The basis of all Alpine hunting relies on our ability to cover steep, ruthless terrain and spot game while we are up there. Therefore no two things are more important to the alpine hunter than good boots and quality optics; without either of these one will struggle to find animals. Boots are a huge topic in themselves and with everybody’s feet being different, a blackhole of opinion - so that’s a whole other post for another day!
Over the years I’ve hunted with a lot of experienced people, some of whom were more successful than others. The general trend I picked amongst the more successful guys was that, they place a larger emphasis on the smart and systematic use of high-end binoculars. By better using optics to your advantage you are able to cover more of the terrain that matters at the time of day that it counts.
Tools for the job.
In the Southern Alps, my recommendation would be the use a quality pair of X 10 magnification binoculars. Less magnification than this and you’ll struggle when looking past 500 yards, more than, and you’re adding unnecessary weight and will struggle to hold them steady without support.
If you’re serious about finding something to put on the wall then your best bet is to use a combination of bino’s and a spotting scope. Spotting scopes commonly have a magnification of 20-60 X making them invaluable for assessing if that buck really is worth walking for a couple of hours to get into a shooting position.
Quality only hurts once
When it comes to optics you really do get what you pay for. So take your time, shop around and make sure you get the best quality glass that your budget can handle.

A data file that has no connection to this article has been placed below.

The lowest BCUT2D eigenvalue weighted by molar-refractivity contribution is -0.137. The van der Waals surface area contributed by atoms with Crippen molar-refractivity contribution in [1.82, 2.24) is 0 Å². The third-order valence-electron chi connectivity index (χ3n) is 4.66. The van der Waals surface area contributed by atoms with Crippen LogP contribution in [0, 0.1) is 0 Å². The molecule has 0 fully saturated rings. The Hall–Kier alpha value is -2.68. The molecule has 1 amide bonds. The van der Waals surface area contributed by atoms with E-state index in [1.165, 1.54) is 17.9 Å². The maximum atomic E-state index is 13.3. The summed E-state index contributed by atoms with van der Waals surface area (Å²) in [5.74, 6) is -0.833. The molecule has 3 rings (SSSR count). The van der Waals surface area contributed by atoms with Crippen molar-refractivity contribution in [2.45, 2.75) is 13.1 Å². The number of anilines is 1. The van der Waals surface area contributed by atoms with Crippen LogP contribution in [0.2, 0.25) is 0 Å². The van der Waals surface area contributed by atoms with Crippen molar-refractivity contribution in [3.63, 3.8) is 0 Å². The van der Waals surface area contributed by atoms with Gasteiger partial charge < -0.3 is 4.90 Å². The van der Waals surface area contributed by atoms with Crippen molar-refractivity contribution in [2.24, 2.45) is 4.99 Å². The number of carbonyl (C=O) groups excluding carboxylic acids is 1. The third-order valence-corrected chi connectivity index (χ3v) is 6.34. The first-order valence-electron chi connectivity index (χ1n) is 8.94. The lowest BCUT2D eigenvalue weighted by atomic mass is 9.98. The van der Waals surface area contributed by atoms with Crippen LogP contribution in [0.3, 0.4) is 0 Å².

Spotting scopes are similar but one thing extra to note is that, generally (apart from a couple of exceptions) the tripod that comes with the spotting scope is going to be next to useless. A slight wind with a cheap tripod makes the whole thing redundant and just a burden weight wise. Save yourself the pain and get a good quality lightweight tripod preferably with a ball head.
Get into position
As obvious as it may sound you need to have covered the ground and be looking into the country you want to be scoping for the first or last couple of hours of daylight. I think it’s a real advantage to be able to camp high as you can easily access the prime country without disturbing it and you can also move catchments during the day when most animals are parked up chewing cud.
Avoid animals getting the drop on you by carefully sliding over ridges and crests, be careful not to create a silhouette or move around on skylines more than necessary.
Get comfortable. Take your pack off and get a lean or try and use your knees to steady your bino’s for longer; this really makes a difference as you start to fatigue.
There isn’t really one right or wrong way to glass for game, and if you are finding them then obviously you’ve got it pretty sorted.
Personally, my tactics here are to start by glassing what I would consider to be the hotspots. This can vary depending on a bunch of things such as weather, time of day and year, but generally there’s a consistent theme…. FEED!
Next I tend to systematically work my eyes over the whole zone, often repeating this a couple of times. Again there’s no correct way to do this. I prefer to use the natural features as ‘my grid’, however some people will work a whole face in a set horizontal grid for example.
Look for things that just don’t seem to fit in and when you see something keep looking at it for a while to try and establish some movement. If you’re still unsure then make a mental note of some significant feature near it so that you can easily keep glancing back at it while continuing your search of the area.
Chamois and Tahr are fairly unpredictable by nature and can often pop up somewhere unexpected. I’m sure we’ve all heard the phrase “they are where you find them!”
I find it’s often productive to start glassing the face with the sun on it as they really do stand out with a bit of sun on them.
By no means are the above simple tactics the only ways to glass game, so be sure to let your eyes do most of the leg work and the animals will always be “where you find them”.